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Dental health instructor shares the importance of proper hygiene with kindergarten students

September 27, 2001|By KELLY GRANT, Staff Writer

Bearing an oversize toothbrush and a message of good dental hygiene, Jim Taylor, a registered nurse and El Centro Elementary School District dental health educator, was spreading the word at Sunflower Elementary School's kindergarten classrooms Wednesday.

Though dental education programs like this have been in place at schools across the state and country for years, this is just the second year the district has implemented the California Childhood Dental Disease Prevention Program, Taylor said.

New this year is a component that provides free sealants to cavity-free teeth in the mouths of participating special education kids throughout the district and second- and fifth-graders at McKinley and Lincoln elementary schools.

Participating students in the district in kindergarten through sixth grades this year also receive toothbrushes, toothpaste daily fluoride tabs and lots of dental health education. In multiple visits to classrooms, Taylor explains to kids why it's important to take care of their teeth and the best methods of doing so.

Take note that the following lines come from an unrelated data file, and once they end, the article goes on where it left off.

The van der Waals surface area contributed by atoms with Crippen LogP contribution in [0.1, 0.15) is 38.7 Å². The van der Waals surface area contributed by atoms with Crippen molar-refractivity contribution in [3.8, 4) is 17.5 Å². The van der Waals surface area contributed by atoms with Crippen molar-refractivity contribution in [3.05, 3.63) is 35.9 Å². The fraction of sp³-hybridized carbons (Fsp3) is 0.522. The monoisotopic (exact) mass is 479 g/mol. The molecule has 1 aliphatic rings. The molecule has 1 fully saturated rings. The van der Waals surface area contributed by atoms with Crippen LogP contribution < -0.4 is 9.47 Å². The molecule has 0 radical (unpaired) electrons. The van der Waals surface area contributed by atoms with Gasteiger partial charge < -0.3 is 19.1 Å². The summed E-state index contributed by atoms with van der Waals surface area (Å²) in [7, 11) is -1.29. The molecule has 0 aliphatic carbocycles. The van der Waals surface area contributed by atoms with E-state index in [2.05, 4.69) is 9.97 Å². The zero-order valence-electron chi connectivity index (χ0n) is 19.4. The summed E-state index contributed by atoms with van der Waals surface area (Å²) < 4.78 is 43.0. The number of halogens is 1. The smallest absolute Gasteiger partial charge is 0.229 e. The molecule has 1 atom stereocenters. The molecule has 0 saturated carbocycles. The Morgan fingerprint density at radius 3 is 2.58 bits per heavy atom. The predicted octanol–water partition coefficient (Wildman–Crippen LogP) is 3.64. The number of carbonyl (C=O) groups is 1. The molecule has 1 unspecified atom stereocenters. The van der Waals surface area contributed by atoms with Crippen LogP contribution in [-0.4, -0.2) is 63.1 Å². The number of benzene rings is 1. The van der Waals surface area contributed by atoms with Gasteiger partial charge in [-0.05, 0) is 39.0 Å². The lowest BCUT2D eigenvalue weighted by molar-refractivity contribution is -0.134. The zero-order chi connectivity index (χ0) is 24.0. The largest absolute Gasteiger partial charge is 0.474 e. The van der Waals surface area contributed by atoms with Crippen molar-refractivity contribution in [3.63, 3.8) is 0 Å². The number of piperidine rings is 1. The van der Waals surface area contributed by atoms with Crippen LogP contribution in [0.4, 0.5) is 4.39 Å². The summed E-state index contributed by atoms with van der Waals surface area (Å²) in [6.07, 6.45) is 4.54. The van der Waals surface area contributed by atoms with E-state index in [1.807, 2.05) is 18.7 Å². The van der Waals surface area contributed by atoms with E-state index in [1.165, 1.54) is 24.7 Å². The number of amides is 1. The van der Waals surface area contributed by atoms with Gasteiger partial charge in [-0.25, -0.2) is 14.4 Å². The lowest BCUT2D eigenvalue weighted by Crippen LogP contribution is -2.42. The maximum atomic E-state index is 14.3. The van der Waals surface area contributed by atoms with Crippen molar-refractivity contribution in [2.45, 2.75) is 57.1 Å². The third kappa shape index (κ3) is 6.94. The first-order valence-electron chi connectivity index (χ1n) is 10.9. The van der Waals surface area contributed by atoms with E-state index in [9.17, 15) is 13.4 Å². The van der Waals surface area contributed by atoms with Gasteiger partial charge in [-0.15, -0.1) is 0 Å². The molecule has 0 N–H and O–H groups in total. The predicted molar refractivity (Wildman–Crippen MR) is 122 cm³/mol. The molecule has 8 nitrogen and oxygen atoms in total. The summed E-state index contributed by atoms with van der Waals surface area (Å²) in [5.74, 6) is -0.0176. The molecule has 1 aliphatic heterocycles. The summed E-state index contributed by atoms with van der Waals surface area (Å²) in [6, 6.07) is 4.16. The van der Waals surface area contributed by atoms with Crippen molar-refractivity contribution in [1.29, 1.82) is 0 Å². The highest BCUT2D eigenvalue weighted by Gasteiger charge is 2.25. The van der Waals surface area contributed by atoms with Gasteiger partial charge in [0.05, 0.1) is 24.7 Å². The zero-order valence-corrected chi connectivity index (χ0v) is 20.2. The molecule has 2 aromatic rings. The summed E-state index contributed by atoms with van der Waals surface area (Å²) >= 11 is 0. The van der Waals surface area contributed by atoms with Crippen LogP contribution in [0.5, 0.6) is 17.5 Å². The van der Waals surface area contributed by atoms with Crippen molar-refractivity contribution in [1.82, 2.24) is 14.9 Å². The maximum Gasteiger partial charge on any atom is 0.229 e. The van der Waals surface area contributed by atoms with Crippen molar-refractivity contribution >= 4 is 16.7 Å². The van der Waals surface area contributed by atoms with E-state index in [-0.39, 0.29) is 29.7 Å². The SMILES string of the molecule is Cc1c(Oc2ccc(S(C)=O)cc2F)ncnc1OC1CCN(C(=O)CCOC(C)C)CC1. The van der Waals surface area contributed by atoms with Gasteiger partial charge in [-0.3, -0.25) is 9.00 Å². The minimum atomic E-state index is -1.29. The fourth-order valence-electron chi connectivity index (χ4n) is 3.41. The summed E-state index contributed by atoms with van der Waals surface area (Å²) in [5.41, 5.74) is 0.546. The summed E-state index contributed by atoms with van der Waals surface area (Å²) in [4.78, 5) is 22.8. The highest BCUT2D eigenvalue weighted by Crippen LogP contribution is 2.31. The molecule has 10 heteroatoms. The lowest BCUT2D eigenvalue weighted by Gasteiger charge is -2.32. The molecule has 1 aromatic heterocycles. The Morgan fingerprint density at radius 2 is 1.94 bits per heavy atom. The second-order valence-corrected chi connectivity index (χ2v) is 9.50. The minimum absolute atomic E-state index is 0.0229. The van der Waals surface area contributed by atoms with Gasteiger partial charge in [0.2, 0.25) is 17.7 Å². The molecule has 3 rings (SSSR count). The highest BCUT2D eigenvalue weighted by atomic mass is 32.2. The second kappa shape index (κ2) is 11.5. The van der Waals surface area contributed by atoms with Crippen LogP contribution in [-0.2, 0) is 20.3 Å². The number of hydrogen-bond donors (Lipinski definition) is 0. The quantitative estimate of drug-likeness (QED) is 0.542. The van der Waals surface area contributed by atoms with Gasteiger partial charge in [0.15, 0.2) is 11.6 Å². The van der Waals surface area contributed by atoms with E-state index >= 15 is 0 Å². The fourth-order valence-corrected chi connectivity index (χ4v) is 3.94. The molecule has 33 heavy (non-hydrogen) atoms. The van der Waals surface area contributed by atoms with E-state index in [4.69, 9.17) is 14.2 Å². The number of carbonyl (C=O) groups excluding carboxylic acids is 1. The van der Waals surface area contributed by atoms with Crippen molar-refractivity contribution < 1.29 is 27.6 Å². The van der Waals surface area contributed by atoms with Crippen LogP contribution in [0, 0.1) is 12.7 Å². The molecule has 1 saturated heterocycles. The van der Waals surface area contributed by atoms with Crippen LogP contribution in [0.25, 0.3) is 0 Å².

While the kindergartners Taylor spoke to Wednesday still have their baby teeth, it's important to teach good habits while kids are still young. What's more, if dangerous organisms are present on baby teeth, they'll still be in the mouth when adult teeth start to come in, damaging them, too, Taylor said.

Also, the district hopes to reach children of low-income households who, in many cases, don't receive recommended dental care.

"Historically, in low-income families, oral hygiene is not a priority," Taylor said.

Low-income families often don't go to the dentist until something hurts, he explained.

The El Centro Elementary School District aims to break that cycle and teach kids preventive measures to avoid permanent damage, Taylor said.

Dental hygiene is not just about pearly white smiles, Taylor explained. Cavity-causing bacteria can cause a host of other health problems later in life including strokes and pregnancy complications.

Taylor and the district hope students retain the information and put it to use.

While holding an oversize plastic tooth turned black by a cavity, Taylor tries to get his message across to the wide-eyed kids before him.

"There's no reason this should happen," he said.

Staff Writer Kelly Grant can be reached at 337-3441.

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